Only a few cases become known but the problem is pervasive. Eric Tinor-Centi, centre leader of the Centre for Documentation and Counseling on Racial Discrimination, says to Politiken: »We have been contacted by several Muslim women who have been discriminated because they wear a headscarf. The discrimination is practised by private employers as well as by the caseworker at the social office or the employment exchange.«

The Muslims also experience an increasing harassment in the Danish schools. At the Minister of Education's annual meeting in Sorø, Jørgen Bæk Simonsen, leader of the Institute for Middle East Studies, said: »The teachers patronize the parents of the pupils and fail to pay attention to the culture of the pupils (...) When facing the Muslim minority, the public school has let them down. Many young people and their parents are treated in a most shocking way, because the institutions have forgotten to adjust their ideals to reality." Even schools with many Muslim pupils ignore the festivals of Islam completely. (Jyllands-Posten, July 29).

Policemen acquitted of shoplifting and violence

A vice commissioner of police from Århus walked through the counter in a supermarket with a deodorant, a pen and a can of fish oil capsules in his pocket. Without paying.

A detective employed by the supermarket did spot the thief, however, and when the vice commissioner made for the exit, he was apprehended. He subsequently asked the detective and a manager not to report the matter to the police, since it would have serious consequences for him, but to no avail – the vice commissioner of police was reported to the police for shoplifting.

In court he explained that he had intended to pay after passing the counter but the detective maintained that he had been walking in the direction of the exit. He was acquitted, however, by two of the three judges in court, since they did not find the detective's explanation sufficiently plausible, just as they did not believe that the vice commissioner had attempted to avoid getting the case reported to the police.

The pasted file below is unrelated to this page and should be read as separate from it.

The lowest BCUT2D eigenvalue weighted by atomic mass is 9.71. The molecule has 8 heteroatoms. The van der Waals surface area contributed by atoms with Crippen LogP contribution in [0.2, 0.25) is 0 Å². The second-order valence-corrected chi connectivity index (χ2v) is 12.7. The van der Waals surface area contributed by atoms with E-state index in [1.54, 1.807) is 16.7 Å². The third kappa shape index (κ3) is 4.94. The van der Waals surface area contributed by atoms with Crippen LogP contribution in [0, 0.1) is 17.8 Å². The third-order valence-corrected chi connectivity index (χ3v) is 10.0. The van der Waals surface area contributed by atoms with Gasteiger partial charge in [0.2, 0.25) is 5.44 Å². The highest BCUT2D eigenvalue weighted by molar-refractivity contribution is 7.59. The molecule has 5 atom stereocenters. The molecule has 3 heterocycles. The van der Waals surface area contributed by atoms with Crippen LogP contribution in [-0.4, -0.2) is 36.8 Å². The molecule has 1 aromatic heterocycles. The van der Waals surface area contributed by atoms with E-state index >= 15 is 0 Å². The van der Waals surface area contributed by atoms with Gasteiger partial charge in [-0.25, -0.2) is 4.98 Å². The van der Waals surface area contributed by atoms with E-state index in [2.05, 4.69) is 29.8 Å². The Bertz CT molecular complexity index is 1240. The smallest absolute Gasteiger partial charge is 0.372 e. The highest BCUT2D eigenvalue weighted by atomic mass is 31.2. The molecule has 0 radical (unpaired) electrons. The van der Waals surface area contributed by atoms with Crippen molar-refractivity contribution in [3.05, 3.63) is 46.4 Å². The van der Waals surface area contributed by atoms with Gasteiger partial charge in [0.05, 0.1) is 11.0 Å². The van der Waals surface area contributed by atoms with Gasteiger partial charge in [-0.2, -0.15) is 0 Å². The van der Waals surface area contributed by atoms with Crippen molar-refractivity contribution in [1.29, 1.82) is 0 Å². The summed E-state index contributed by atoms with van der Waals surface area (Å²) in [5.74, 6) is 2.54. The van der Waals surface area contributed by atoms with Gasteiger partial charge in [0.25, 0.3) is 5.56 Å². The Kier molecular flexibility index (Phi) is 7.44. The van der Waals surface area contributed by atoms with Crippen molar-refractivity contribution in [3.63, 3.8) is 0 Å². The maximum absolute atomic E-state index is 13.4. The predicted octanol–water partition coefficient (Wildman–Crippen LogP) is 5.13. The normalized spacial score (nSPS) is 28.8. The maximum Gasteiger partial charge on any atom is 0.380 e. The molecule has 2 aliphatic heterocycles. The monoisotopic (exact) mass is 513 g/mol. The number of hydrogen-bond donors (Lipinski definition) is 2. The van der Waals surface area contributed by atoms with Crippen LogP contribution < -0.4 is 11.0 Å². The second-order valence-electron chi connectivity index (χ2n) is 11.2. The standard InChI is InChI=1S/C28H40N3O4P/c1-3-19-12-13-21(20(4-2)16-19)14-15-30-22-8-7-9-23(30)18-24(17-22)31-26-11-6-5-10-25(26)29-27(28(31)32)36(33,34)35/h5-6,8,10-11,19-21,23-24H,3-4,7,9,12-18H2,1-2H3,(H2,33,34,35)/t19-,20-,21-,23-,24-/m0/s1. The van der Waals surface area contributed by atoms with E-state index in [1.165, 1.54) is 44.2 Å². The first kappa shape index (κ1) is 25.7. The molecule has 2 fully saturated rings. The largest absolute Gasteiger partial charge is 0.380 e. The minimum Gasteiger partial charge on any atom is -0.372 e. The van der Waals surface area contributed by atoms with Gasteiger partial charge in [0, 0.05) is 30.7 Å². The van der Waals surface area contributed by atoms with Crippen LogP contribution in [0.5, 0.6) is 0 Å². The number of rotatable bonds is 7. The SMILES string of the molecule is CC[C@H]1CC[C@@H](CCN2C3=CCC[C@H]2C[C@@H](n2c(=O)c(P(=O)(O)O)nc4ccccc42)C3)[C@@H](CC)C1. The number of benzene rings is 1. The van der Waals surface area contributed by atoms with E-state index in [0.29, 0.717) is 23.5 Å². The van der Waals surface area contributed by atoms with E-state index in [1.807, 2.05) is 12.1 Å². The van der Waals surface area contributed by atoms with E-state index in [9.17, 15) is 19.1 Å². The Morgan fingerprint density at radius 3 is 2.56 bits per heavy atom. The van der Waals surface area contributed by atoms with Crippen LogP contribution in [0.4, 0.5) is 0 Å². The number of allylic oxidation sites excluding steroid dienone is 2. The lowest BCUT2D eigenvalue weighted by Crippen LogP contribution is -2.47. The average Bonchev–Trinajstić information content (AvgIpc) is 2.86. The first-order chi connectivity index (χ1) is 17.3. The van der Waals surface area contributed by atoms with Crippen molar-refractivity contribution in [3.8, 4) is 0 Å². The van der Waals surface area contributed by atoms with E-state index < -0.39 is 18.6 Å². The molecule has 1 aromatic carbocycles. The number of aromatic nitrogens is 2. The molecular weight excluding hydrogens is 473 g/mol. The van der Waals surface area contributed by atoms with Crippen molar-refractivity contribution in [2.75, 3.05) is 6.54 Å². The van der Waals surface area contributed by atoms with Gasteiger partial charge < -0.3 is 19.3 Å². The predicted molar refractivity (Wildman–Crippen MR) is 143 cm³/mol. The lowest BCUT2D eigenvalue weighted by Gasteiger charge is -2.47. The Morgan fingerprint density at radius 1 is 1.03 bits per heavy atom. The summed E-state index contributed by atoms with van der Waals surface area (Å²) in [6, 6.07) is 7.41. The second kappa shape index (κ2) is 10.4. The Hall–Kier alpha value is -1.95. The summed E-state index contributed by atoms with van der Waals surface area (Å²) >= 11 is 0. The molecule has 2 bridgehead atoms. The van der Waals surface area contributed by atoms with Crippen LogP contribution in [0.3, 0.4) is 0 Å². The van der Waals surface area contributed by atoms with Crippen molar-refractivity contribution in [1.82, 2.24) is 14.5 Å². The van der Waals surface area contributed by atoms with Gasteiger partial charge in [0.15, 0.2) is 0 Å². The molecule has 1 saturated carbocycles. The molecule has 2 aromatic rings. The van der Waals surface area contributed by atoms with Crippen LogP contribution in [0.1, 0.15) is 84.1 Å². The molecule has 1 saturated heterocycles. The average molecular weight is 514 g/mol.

»Stress and distraction« made the vice commissioner forget to pay, was the verdict with two votes against one (Politiken, July 16).

One might expect that this case would create a precedent so that henceforward we may avoid the many situations where innocents are branded as shoplifters and humiliated by detectives and other staff members, when the court soberly realizes how easy it is to forget about the contents of your pockets as a consequence of the quite widespread »stress and distraction«. Of course, not only people in trusted and highly paid positions suffer from this disease, actually the »stress and distraction« caused by not having basic necessities in order to make ends meet when people, such as homeless or unemployed, have to scrape through all the time.

From the private guard service companies another tune is heard, however. Instead, chief guard Gert Poulsen from Falck-Securitas demands that all shops introduce a clearly marked line with the text: »You're a shoplifter if you cross this line with unpaid goods.« For, as Poulsen declares: »This would introduce a clear criterion for whether you're a shoplifter or not." (Politiken, July 26). And policemen in leading positions would have a chance to see how far they can go.

In July 1996, it became more serious than unpaid fish oil capsules for the Nigerian-born Veronica Ugwuoha, when she was arrested by three policemen and handcuffed in front of a discotheque in Copenhagen. »This is how Negroes are treated in Denmark, and if you don't like it just get the fuck home« as one of the policemen said, according to the woman's own statement, when she complained about heavy pain in the leg.

Veronica Ugwuoha asked for medical treatment three times without any result before the police from Station 1 on Halmtorvet in Copenhagen allowed a doctor to attend her. At that point, she had spent six hours in the detention with a broken leg and a split kneecap.

None of the three policemen wanted to say who had broken her leg and split her kneecap, and even though the Public Prosecutor has established that it happened during the arrest, on July 16 he decided not to press charges. The three officers cannot be charged collectively, and since it cannot be established which of them is the perpetrator, all three of them are let off.

This principle is, of course, crucial in a constitutional state, but the question is if it really is all that impossible to spot the perpetrator just because none of the three wants to confess. Lawyer Thorkild Høyer believes charges should have been pressed: »This is very disappointing. I believe, as did the Police Complaint Board, that it's easy to find out who broke Veronica's leg. As I see it, the Public Prosecutor has cutt corners in this case.« (Aktuelt, July 18).